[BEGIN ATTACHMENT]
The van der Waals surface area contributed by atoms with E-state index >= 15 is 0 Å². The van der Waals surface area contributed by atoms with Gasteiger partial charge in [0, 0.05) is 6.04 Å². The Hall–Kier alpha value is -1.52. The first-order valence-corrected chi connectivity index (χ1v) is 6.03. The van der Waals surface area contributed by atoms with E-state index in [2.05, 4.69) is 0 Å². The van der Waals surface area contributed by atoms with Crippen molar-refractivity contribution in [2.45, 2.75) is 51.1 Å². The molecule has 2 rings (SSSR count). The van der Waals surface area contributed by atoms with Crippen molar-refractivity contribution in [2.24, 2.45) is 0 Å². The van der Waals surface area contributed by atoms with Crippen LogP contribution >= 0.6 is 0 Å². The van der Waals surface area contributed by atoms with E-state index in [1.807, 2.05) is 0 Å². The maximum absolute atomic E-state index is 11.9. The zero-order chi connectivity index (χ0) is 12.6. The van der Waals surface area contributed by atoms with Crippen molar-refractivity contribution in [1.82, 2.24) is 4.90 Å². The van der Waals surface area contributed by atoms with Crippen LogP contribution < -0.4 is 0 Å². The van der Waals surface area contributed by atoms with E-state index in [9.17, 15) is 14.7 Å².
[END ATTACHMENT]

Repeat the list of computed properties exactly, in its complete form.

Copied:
The van der Waals surface area contributed by atoms with E-state index >= 15 is 0 Å². The van der Waals surface area contributed by atoms with Gasteiger partial charge in [0, 0.05) is 6.04 Å². The Hall–Kier alpha value is -1.52. The first-order valence-corrected chi connectivity index (χ1v) is 6.03. The van der Waals surface area contributed by atoms with E-state index in [2.05, 4.69) is 0 Å². The van der Waals surface area contributed by atoms with Crippen molar-refractivity contribution in [2.45, 2.75) is 51.1 Å². The molecule has 2 rings (SSSR count). The van der Waals surface area contributed by atoms with Crippen molar-refractivity contribution in [2.24, 2.45) is 0 Å². The van der Waals surface area contributed by atoms with Crippen LogP contribution >= 0.6 is 0 Å². The van der Waals surface area contributed by atoms with E-state index in [1.807, 2.05) is 0 Å². The maximum absolute atomic E-state index is 11.9. The zero-order chi connectivity index (χ0) is 12.6. The van der Waals surface area contributed by atoms with Crippen molar-refractivity contribution in [1.82, 2.24) is 4.90 Å². The van der Waals surface area contributed by atoms with Crippen LogP contribution < -0.4 is 0 Å². The van der Waals surface area contributed by atoms with E-state index in [9.17, 15) is 14.7 Å².